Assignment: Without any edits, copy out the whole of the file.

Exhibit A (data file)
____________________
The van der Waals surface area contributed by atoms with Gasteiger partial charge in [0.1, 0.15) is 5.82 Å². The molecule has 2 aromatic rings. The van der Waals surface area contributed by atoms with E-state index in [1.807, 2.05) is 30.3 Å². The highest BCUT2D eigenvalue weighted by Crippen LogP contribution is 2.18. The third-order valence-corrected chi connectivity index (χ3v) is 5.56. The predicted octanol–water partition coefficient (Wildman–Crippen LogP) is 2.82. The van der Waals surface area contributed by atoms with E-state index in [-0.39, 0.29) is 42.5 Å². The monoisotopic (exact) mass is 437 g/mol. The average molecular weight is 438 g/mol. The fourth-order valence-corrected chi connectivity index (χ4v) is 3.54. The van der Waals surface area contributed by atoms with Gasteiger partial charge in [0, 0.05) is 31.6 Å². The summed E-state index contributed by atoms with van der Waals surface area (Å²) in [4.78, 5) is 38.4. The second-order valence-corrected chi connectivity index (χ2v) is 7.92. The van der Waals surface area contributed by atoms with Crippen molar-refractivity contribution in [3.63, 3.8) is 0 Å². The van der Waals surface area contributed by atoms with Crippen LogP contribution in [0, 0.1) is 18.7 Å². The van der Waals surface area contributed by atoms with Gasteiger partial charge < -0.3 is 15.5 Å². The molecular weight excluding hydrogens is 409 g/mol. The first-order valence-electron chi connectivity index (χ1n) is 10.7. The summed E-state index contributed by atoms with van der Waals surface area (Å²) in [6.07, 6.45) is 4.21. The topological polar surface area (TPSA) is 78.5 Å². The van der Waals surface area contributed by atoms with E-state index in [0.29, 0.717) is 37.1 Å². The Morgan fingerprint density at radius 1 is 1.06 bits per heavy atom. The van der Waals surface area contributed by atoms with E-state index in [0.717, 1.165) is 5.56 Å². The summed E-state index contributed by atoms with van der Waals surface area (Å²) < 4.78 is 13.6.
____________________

The van der Waals surface area contributed by atoms with Gasteiger partial charge in [0.1, 0.15) is 5.82 Å². The molecule has 2 aromatic rings. The van der Waals surface area contributed by atoms with E-state index in [1.807, 2.05) is 30.3 Å². The highest BCUT2D eigenvalue weighted by Crippen LogP contribution is 2.18. The third-order valence-corrected chi connectivity index (χ3v) is 5.56. The predicted octanol–water partition coefficient (Wildman–Crippen LogP) is 2.82. The van der Waals surface area contributed by atoms with E-state index in [-0.39, 0.29) is 42.5 Å². The monoisotopic (exact) mass is 437 g/mol. The average molecular weight is 438 g/mol. The fourth-order valence-corrected chi connectivity index (χ4v) is 3.54. The van der Waals surface area contributed by atoms with Gasteiger partial charge in [0, 0.05) is 31.6 Å². The summed E-state index contributed by atoms with van der Waals surface area (Å²) in [4.78, 5) is 38.4. The second-order valence-corrected chi connectivity index (χ2v) is 7.92. The van der Waals surface area contributed by atoms with Crippen molar-refractivity contribution in [3.63, 3.8) is 0 Å². The van der Waals surface area contributed by atoms with Crippen LogP contribution in [0, 0.1) is 18.7 Å². The van der Waals surface area contributed by atoms with Gasteiger partial charge < -0.3 is 15.5 Å². The molecular weight excluding hydrogens is 409 g/mol. The first-order valence-electron chi connectivity index (χ1n) is 10.7. The summed E-state index contributed by atoms with van der Waals surface area (Å²) in [6.07, 6.45) is 4.21. The topological polar surface area (TPSA) is 78.5 Å². The van der Waals surface area contributed by atoms with E-state index in [0.29, 0.717) is 37.1 Å². The Morgan fingerprint density at radius 1 is 1.06 bits per heavy atom. The van der Waals surface area contributed by atoms with E-state index in [0.717, 1.165) is 5.56 Å². The summed E-state index contributed by atoms with van der Waals surface area (Å²) < 4.78 is 13.6.